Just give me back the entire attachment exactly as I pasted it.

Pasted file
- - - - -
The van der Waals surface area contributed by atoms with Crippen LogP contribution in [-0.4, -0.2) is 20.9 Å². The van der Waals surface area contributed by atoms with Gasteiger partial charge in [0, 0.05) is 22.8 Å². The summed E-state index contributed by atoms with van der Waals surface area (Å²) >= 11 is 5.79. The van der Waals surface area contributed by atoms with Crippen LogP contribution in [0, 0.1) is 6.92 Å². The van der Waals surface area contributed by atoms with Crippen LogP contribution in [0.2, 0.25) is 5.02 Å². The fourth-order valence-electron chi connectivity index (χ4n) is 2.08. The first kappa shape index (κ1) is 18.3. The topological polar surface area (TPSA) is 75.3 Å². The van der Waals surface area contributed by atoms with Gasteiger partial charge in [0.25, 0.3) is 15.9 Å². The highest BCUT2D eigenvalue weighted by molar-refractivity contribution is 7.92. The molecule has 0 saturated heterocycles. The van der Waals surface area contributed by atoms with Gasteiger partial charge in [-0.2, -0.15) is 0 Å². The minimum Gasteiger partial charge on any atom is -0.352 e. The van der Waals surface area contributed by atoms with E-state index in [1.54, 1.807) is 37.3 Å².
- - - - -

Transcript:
The van der Waals surface area contributed by atoms with Crippen LogP contribution in [-0.4, -0.2) is 20.9 Å². The van der Waals surface area contributed by atoms with Gasteiger partial charge in [0, 0.05) is 22.8 Å². The summed E-state index contributed by atoms with van der Waals surface area (Å²) >= 11 is 5.79. The van der Waals surface area contributed by atoms with Crippen LogP contribution in [0, 0.1) is 6.92 Å². The van der Waals surface area contributed by atoms with Crippen LogP contribution in [0.2, 0.25) is 5.02 Å². The fourth-order valence-electron chi connectivity index (χ4n) is 2.08. The first kappa shape index (κ1) is 18.3. The topological polar surface area (TPSA) is 75.3 Å². The van der Waals surface area contributed by atoms with Gasteiger partial charge in [0.25, 0.3) is 15.9 Å². The highest BCUT2D eigenvalue weighted by molar-refractivity contribution is 7.92. The molecule has 0 saturated heterocycles. The van der Waals surface area contributed by atoms with Gasteiger partial charge in [-0.2, -0.15) is 0 Å². The minimum Gasteiger partial charge on any atom is -0.352 e. The van der Waals surface area contributed by atoms with E-state index in [1.54, 1.807) is 37.3 Å².